Sometimes summer running — especially in the south — feels more like swimming through a hot, sticky (dare we say miserable) pool of murky water than it feels like actual running. So, it’s understandable that you often work hard to avoid it. But, if you’re well-prepared, you don’t have to. In fact, running in the heat might actually be good for your fitness. Crazy, right? But there’s science to prove it.
A recent study found that cyclists who trained in hot temperatures experienced a greater improvement in their overall V02 max (maximal oxygen uptake during intense exercise) than cyclists who trained in cool temperatures. The same study found heat-trained athletes had a higher blood plasma level and a better-than-average ability to sweat faster (and therefore cool off faster) than athletes who rarely trained in the heat.
So, what does this mean for you? We say make the most of your fitness in the remaining dog days of summer ... and stay safe doing it. Here’s how:
Run slower. Heat, especially when combined with humidity, takes a major toll on your ability to run hard. That’s because as your body temperature rises, you start to perspire in an effort to bring it back down. In an arid climate with low humidity, the sweat evaporates, and your body temperature goes down. Groovy. With humidity, though, the sweat clings to your skin like a hot, sticky shield. It can’t evaporate, and so, you stay hot. Your heart rate may rise and your ability to push the pace declines. It may feel terrible, but know this: you're still putting forth the effort and, come fall, you'll reap reward.
To combat heat and sweat, just wear less clothing. Yep, shed the layers and let your skin breathe. Opt for shorts and tank tops (or no tops if you so dare). Make sure your layers are lightweight, light in color and breathable. Also, choose fabrics with sun protection and wear them in combination with sunscreen and sunglasses. Yes, sunscreen is a must.
It also helps to reduce your alcohol consumption and drink more water. We know that a post-run bubbly beer on a hot summer day is pure bliss. However, it can also set you up for major dehydration when you trade H2O for suds. Dehydration not only curbs recovery from the run you just finished, but it also sets you up for a sub-par run the next day.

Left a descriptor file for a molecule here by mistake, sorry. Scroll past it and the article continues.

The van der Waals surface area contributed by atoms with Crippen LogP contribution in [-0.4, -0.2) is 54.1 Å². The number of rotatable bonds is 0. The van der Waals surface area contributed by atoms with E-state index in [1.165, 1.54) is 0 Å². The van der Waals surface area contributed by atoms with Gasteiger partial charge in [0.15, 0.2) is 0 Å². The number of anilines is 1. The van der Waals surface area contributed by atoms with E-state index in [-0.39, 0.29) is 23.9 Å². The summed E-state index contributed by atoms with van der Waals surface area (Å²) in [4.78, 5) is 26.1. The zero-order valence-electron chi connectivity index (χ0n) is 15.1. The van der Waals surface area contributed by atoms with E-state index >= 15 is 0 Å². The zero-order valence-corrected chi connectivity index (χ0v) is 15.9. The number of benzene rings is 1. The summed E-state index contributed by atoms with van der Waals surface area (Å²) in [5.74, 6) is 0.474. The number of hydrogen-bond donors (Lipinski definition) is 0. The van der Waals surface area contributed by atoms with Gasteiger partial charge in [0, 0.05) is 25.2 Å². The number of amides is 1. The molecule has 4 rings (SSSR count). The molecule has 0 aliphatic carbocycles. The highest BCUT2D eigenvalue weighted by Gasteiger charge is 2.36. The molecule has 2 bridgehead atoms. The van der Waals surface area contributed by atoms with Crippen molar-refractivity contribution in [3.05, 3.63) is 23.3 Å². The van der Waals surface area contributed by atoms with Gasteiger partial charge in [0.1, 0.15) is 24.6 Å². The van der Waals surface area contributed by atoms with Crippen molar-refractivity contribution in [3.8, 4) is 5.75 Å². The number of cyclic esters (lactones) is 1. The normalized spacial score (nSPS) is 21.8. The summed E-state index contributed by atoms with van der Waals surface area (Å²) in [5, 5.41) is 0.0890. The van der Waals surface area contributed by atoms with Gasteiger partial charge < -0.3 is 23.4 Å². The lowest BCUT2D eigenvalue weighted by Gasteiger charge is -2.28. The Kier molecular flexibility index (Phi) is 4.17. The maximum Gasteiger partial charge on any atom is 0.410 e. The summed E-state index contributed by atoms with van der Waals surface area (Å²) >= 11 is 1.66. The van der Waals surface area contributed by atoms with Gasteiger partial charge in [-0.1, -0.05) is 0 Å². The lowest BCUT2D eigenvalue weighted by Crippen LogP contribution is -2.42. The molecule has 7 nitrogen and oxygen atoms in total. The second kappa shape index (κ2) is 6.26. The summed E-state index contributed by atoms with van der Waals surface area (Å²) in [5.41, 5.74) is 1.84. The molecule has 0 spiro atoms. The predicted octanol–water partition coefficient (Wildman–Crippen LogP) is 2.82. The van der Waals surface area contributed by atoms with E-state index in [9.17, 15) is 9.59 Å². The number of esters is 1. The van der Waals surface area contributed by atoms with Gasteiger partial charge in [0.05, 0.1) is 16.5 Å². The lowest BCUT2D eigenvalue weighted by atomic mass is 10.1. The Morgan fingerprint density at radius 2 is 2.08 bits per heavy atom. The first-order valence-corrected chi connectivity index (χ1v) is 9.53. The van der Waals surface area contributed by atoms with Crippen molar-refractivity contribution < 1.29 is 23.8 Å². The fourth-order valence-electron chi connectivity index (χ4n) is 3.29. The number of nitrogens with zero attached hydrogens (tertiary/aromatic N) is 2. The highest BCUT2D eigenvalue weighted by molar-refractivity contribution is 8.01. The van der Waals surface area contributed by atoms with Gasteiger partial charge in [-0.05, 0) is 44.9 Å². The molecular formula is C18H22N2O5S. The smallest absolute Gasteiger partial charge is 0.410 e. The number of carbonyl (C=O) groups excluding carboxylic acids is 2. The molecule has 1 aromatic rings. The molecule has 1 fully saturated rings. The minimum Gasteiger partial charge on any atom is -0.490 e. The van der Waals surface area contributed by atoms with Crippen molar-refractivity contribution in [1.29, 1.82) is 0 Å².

And, did you know that even slight dehydration impairs mental capacity? So, drink more water throughout the summer, so you have better runs, experience enhanced recovery and function optimally at work. Win-win-win.
Pay attention to when you run, too. Midday running isn’t the evil many people make it out to be; you just have to be prepared. If you’re an experienced athlete or someone well acclimatized to hot weather, then we say go for it. Get your lunch-run sweat on. Just be mindful and drink even more water than you normally would before and after.
Still, even for a seasoned runner, some circumstances may make midday running less than ideal. If you’re in the middle of a heat wave, running on little sleep, experiencing high stress or if you drank one too many brews the night before, consider moving your run to early morning or late evening. Heat stroke is no joke. Don’t attempt to run midday unless you absolutely know your body can handle it.
Make friends with electrolytes. The more you sweat, the more you need. That’s because you’re losing more than water with each drop. The farther you run, the further you dip into your electrolyte reserve. After a short 30-minute jaunt, you can generally replenish all of your electrolytes with your next meal, but if you go much longer, it’s a good idea to substitute with something like nuun or GU Energy Drink Tabs. It's easy to do, just add a tab to your water and go.
You should also carry hydration and plan your routes based on water availability. Getting stuck on a run with no water when you’re thirsty and near bonking is perhaps one of the worst things. Ever. OK, maybe that’s a little dramatic. But still, it sucks. If it’s summer, carry water every time you run, or at the very least take a bottle to stash somewhere along your route (if you’re doing an out and back). It's also a good idea to plan your run according to available water stops so that you can drink from a fountain and refill your bottle or pack. Don’t ever hesitate to stop and slurp; running without drinking water doesn’t make you tougher.